Good info, bad info? Let's explore...
We all want good information! Good information means thoughtful, informed decisions whether it is in life or for a class assignment.
So, what are some of the factors that makes an information source credible? This short video discusses credibility and explains other factors you will want to consider when evaluating sources:
Consider the source!
Have you ever heard the expression, "Consider the source,"? For instance, a friend who notoriously tells big stories says that he once caught a salmon the size of a whale! Rather than believing him "hook, line, and sinker" (pardon the pun!) you say to yourself, "That doesn't even sound realistic. Consider the source!" In this case, you just evaluated the information you received from your "colorful" friend. You weigh your friend's information against what you know of his character and against what you know about the normal size of a salmon and come to the conclusion that what he told you is probably an embellished story.
The truth is, we process and evaluate information every minute of every day.
Should you question the value of information you find in research sources?
Absolutely yes! You should always carefully evaluate a source - no matter how reliable it seems to be - before presenting it in your research project. When it comes to academic research, critically evaluating information sources is a very important step in the research process and source credibility is a key factor.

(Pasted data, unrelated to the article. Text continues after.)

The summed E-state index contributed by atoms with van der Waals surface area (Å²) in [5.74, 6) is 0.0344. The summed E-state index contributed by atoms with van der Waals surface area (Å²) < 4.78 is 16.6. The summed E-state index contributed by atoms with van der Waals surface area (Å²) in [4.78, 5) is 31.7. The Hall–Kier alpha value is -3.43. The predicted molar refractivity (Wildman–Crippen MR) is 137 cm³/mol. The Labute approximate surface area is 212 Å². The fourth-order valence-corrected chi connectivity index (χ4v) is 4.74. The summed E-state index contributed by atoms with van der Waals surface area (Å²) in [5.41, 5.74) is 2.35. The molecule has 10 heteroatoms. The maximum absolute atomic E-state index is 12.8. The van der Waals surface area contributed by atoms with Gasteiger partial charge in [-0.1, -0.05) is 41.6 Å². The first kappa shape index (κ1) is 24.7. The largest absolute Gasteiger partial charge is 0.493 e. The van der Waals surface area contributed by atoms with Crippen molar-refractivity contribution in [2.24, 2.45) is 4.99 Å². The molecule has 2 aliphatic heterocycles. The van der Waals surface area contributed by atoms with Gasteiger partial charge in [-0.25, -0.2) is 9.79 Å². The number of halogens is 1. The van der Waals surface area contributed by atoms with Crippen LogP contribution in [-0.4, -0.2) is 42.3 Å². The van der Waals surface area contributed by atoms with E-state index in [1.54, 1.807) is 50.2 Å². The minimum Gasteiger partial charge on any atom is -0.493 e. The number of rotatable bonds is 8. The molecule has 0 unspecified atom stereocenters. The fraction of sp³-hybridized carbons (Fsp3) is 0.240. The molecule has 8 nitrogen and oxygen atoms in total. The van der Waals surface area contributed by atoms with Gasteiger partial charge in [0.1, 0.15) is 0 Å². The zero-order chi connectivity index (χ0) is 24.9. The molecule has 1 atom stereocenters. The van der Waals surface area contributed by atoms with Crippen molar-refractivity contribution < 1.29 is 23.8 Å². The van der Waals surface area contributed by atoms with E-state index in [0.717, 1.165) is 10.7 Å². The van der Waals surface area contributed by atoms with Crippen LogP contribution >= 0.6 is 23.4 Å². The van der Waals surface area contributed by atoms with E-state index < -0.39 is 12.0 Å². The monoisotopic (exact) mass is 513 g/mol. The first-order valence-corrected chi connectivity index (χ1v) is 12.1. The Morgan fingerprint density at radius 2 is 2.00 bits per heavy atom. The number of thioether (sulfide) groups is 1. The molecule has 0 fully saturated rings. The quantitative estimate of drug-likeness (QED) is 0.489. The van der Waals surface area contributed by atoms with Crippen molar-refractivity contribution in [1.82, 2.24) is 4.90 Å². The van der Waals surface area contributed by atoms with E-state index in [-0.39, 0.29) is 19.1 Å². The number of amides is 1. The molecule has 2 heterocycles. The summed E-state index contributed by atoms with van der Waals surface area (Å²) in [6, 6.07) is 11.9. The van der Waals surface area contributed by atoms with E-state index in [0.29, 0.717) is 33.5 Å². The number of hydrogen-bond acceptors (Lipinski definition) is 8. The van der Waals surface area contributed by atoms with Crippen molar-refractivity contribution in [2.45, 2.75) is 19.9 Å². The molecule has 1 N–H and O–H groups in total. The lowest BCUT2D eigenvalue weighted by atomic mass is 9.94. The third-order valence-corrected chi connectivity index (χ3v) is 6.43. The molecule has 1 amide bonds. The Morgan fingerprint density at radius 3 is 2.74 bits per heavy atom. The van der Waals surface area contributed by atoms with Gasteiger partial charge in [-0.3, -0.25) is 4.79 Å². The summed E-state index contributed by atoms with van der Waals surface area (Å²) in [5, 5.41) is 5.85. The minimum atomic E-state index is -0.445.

An annotated bibliography is a list of sources with short paragraphs describing them. The paragraph should summarize the source, evaluate it, and discuss how it would fit into your topic. When you are evaluating your sources you are writing your annotated bibliography!
Criteria for Evaluating Sources
There are several ACRONYM criteria for evaluating information sources such as the CARS test, the CRAAP test, the TRAP orTRAAP test, the ASPECT test, and the RAPT test to name a few. These criteria are designed to help you begin thinking critically about an information source in order to determine its usefulness to your purposes. Let's use R.A.P.T.!
Using the R.A.P.T. criteria...
R = Relevance A = Authority P = Purpose T = Timeliness
Evaluating website content should be at similar standards for what you find in print. No matter your information source, you want credible, reliable, objective, valid information. Here are some specific tips to help you evaluate web content.
Tips for evaluating information from websites:
Determining AUTHORITY can be a bit more difficult when looking at information from web sources. Here are some standard website pages that may help when looking for author and/or publisher information:
Determining TIMELINESS for web information sources may also prove challenging. At the very least, look to see if the website or web page tells you when it was last updated. Many websites do not include any dates on their web pages. If you need time sensitive information it's probably best to avoid using web info that does not include an exact published date.
And, here is a short video that answers the "Why" question and will challenge your thinking about evaluating even scholarly sources: